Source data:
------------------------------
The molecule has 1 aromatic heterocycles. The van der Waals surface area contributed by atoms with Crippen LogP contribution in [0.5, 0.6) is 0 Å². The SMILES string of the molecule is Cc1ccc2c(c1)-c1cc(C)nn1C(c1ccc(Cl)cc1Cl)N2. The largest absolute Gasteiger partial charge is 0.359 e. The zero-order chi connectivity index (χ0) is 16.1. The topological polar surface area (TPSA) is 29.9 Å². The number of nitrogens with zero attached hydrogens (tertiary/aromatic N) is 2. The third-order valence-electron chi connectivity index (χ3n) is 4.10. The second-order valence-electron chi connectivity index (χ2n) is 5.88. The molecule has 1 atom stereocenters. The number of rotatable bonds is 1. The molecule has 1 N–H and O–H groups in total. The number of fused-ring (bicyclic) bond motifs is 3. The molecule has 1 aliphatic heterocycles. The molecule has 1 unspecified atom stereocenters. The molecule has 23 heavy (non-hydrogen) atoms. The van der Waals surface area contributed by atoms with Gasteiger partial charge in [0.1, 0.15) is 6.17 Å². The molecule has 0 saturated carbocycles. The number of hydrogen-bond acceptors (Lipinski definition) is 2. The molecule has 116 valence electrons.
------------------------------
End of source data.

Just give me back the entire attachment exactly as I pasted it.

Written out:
The molecule has 1 aromatic heterocycles. The van der Waals surface area contributed by atoms with Crippen LogP contribution in [0.5, 0.6) is 0 Å². The SMILES string of the molecule is Cc1ccc2c(c1)-c1cc(C)nn1C(c1ccc(Cl)cc1Cl)N2. The largest absolute Gasteiger partial charge is 0.359 e. The zero-order chi connectivity index (χ0) is 16.1. The topological polar surface area (TPSA) is 29.9 Å². The number of nitrogens with zero attached hydrogens (tertiary/aromatic N) is 2. The third-order valence-electron chi connectivity index (χ3n) is 4.10. The second-order valence-electron chi connectivity index (χ2n) is 5.88. The molecule has 1 atom stereocenters. The number of rotatable bonds is 1. The molecule has 1 N–H and O–H groups in total. The number of fused-ring (bicyclic) bond motifs is 3. The molecule has 1 aliphatic heterocycles. The molecule has 1 unspecified atom stereocenters. The molecule has 23 heavy (non-hydrogen) atoms. The van der Waals surface area contributed by atoms with Gasteiger partial charge in [0.1, 0.15) is 6.17 Å². The molecule has 0 saturated carbocycles. The number of hydrogen-bond acceptors (Lipinski definition) is 2. The molecule has 116 valence electrons.